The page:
usernameClaim: email
      usernamePrefix: "test-"
      groupsClaim: groups
      groupsPrefix: "baz-"
      supportedSigningAlgs:
      - RS256
      requiredClaims:
        baz: bar
      caBundle: LS0tLS1CRUdJTiBDRVJU...base64-encoded CA certs for issuerURL.
    
  2. OWA watches for changes on this resource and does OIDC discovery. The OIDC provider’s configuration has to be accessible under the spec.issuerURL with a well-known path (.well-known/openid-configuration).

  3. OWA uses the jwks_uri obtained from the OIDC providers configuration, to fetch the OIDC provider’s public keys from that endpoint.

  4. OWA uses those keys, issuer, client_id and other settings to add an OIDC authenticator to an in-memory list of Token Authenticators.

alt text

End-user authentication via new OpenIDConnect IDP

When a user presents an id_token obtained from a OpenID Connect the flow looks like this:

  1. The user authenticates against a Custom IDP.

  2. id_token is obtained from the Custom IDP.

  3. The user uses id_token to perform an API call to kube-apiserver.

  4. As the id_token is not matched by any build-in or configured authenticators in the kube-apiserver, it is send to OWA for validation.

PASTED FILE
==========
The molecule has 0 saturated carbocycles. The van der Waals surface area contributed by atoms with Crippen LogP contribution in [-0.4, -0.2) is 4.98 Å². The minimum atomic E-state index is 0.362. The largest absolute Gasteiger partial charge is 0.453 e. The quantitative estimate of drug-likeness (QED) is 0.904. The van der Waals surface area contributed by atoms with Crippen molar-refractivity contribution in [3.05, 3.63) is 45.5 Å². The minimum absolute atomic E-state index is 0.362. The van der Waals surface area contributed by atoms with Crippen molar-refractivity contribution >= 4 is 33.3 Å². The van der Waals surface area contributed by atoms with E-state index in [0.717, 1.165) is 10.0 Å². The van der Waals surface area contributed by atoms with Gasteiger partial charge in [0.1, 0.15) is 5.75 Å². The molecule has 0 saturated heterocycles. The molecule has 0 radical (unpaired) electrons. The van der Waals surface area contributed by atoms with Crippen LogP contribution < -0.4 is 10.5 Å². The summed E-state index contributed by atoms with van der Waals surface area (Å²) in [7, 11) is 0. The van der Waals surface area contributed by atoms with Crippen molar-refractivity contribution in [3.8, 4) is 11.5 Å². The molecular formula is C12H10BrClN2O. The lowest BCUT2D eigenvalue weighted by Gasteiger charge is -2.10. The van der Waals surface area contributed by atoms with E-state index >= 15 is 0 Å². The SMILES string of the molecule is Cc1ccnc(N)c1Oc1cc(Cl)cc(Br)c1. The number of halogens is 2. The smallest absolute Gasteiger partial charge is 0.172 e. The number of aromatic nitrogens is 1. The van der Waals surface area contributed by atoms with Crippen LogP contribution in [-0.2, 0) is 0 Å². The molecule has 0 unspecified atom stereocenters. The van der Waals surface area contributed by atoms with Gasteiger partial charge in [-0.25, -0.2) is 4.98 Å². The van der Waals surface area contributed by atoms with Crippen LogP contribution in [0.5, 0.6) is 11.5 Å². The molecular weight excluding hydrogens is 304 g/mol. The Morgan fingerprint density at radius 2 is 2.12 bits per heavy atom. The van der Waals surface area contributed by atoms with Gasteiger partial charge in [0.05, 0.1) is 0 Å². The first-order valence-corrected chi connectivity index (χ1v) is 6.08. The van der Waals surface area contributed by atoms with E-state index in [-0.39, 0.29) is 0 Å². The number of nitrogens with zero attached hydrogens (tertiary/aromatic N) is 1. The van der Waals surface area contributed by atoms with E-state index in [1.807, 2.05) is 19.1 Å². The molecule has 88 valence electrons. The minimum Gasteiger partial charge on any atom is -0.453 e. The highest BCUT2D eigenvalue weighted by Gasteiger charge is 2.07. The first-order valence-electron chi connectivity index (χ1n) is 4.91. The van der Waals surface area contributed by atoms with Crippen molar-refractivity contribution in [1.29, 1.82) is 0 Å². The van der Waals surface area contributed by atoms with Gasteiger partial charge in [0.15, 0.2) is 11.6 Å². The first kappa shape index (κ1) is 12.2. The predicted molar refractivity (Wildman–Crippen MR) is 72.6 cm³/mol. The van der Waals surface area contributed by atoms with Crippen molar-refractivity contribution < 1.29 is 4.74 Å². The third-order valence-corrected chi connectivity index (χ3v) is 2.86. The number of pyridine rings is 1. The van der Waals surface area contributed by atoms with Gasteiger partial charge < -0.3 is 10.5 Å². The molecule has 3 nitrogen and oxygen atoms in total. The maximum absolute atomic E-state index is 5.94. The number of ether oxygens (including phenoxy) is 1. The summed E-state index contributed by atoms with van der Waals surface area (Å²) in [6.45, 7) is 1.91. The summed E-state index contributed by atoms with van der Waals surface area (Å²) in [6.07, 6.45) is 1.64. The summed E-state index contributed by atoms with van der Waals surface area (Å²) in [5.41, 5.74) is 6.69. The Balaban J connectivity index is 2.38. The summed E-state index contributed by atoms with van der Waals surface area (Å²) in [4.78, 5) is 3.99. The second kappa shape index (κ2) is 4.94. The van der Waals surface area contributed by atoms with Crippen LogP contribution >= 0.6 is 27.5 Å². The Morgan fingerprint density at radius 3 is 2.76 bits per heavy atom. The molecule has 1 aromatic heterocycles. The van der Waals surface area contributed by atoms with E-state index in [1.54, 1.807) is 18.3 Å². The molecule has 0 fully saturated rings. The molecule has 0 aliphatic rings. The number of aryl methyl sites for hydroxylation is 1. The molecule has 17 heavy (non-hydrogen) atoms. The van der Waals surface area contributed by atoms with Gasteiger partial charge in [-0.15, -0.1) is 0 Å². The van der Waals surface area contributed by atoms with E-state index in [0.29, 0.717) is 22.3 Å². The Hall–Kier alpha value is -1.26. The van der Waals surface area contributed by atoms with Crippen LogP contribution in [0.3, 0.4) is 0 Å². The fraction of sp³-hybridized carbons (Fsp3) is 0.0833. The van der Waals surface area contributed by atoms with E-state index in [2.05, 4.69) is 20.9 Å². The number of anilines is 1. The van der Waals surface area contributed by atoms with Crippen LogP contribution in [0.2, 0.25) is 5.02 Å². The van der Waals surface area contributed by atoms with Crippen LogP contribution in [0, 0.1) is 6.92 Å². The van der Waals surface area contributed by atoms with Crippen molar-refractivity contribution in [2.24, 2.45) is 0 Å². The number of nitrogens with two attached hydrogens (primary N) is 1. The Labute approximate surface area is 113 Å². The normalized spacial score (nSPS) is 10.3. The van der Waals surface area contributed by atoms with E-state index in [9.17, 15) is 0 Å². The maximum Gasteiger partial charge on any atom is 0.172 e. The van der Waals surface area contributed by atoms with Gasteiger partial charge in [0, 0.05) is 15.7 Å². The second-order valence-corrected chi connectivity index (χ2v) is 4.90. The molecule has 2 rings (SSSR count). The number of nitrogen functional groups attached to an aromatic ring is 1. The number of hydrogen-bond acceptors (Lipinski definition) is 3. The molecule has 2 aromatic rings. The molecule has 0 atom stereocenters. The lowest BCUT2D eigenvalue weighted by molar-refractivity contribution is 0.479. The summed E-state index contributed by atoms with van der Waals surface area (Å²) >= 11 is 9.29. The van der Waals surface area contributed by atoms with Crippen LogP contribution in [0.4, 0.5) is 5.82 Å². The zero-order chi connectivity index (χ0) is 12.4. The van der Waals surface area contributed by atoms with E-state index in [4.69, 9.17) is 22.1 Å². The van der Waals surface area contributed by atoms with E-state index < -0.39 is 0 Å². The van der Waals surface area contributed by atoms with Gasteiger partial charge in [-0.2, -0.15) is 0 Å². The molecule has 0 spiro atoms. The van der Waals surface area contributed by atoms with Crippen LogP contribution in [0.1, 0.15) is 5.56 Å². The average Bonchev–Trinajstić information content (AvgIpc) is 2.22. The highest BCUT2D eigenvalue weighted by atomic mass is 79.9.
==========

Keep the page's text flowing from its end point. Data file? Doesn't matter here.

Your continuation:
{
      "TokenReview": {
        "kind": "TokenReview",
        "apiVersion": "authentication.k8s.io/v1beta1",
        "spec": {
          "token": "ddeewfwef..."
        }
      }
    }
    
  5. OWA uses TokenReview to authenticate the calling API server (the kube-apiserver for delegation of authentication and authorization may be different from the calling kube-apiserver).

    {
      "TokenReview": {
        "kind": "TokenReview",
        "apiVersion": "authentication.k8s.io/v1beta1",
        "spec": {
          "token": "api-server-token..."
        }
      }
    }
    
  6. After the Authentication API server returns the identity of the calling API server:

    {
        "apiVersion": "authentication.k8s.io/v1",
        "kind": "TokenReview",
        "metadata": {
            "creationTimestamp": null
        },
        "spec": {
            "token": "eyJhbGciOiJSUzI1NiIsImtpZCI6InJocEdLTXZlYjV1OE5heD..."
        },
        "status": {
            "authenticated": true,
            "user": {
                "groups": [
                    "system:serviceaccounts",
                    "system:serviceaccounts:shoot--abcd",
                    "system:authenticated"
                ],
                "uid": "14db103e-88bb-4fb3-8efd-ca9bec91c7bf",
                "username": "system:serviceaccount:shoot--abcd:kube-apiserver"
            }
        }
    }